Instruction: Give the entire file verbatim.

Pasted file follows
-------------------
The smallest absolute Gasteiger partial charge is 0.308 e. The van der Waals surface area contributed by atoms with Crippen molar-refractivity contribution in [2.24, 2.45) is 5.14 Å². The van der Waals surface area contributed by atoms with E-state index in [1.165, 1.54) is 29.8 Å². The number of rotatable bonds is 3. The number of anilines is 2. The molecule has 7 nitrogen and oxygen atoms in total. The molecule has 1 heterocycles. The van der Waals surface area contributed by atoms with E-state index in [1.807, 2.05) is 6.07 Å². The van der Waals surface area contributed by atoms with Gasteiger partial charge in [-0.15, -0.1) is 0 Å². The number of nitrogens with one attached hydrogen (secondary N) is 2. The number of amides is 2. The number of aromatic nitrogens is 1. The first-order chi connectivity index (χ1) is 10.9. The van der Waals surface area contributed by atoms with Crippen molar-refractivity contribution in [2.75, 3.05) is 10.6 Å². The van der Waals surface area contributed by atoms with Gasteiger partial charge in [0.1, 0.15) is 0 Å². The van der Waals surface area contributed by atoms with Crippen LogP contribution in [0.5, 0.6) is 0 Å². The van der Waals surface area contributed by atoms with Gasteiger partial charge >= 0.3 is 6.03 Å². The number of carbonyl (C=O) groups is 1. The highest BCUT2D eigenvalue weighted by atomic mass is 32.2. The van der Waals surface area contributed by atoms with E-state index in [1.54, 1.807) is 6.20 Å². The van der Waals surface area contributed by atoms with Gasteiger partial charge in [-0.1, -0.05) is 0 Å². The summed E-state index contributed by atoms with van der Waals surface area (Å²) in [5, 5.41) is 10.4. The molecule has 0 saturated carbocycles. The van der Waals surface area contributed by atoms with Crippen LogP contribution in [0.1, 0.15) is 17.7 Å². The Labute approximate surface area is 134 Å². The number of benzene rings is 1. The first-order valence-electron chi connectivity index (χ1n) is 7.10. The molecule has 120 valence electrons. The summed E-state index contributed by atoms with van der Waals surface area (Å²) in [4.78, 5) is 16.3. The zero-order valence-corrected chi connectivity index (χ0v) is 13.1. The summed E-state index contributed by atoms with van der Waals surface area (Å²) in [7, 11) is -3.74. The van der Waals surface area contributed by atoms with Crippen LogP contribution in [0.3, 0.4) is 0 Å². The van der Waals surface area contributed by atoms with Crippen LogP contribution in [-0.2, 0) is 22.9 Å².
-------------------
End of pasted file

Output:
The smallest absolute Gasteiger partial charge is 0.308 e. The van der Waals surface area contributed by atoms with Crippen molar-refractivity contribution in [2.24, 2.45) is 5.14 Å². The van der Waals surface area contributed by atoms with E-state index in [1.165, 1.54) is 29.8 Å². The number of rotatable bonds is 3. The number of anilines is 2. The molecule has 7 nitrogen and oxygen atoms in total. The molecule has 1 heterocycles. The van der Waals surface area contributed by atoms with E-state index in [1.807, 2.05) is 6.07 Å². The van der Waals surface area contributed by atoms with Gasteiger partial charge in [-0.15, -0.1) is 0 Å². The number of nitrogens with one attached hydrogen (secondary N) is 2. The number of amides is 2. The number of aromatic nitrogens is 1. The first-order chi connectivity index (χ1) is 10.9. The van der Waals surface area contributed by atoms with Crippen molar-refractivity contribution in [2.75, 3.05) is 10.6 Å². The van der Waals surface area contributed by atoms with Gasteiger partial charge in [0.1, 0.15) is 0 Å². The van der Waals surface area contributed by atoms with Crippen LogP contribution in [0.5, 0.6) is 0 Å². The van der Waals surface area contributed by atoms with Gasteiger partial charge >= 0.3 is 6.03 Å². The number of carbonyl (C=O) groups is 1. The highest BCUT2D eigenvalue weighted by atomic mass is 32.2. The van der Waals surface area contributed by atoms with E-state index in [1.54, 1.807) is 6.20 Å². The van der Waals surface area contributed by atoms with Gasteiger partial charge in [-0.1, -0.05) is 0 Å². The summed E-state index contributed by atoms with van der Waals surface area (Å²) in [5, 5.41) is 10.4. The molecule has 0 saturated carbocycles. The van der Waals surface area contributed by atoms with Crippen LogP contribution in [0.1, 0.15) is 17.7 Å². The Labute approximate surface area is 134 Å². The number of benzene rings is 1. The first-order valence-electron chi connectivity index (χ1n) is 7.10. The molecule has 120 valence electrons. The summed E-state index contributed by atoms with van der Waals surface area (Å²) in [4.78, 5) is 16.3. The zero-order valence-corrected chi connectivity index (χ0v) is 13.1. The summed E-state index contributed by atoms with van der Waals surface area (Å²) in [7, 11) is -3.74. The van der Waals surface area contributed by atoms with Crippen LogP contribution in [0.3, 0.4) is 0 Å². The van der Waals surface area contributed by atoms with Crippen LogP contribution in [-0.2, 0) is 22.9 Å².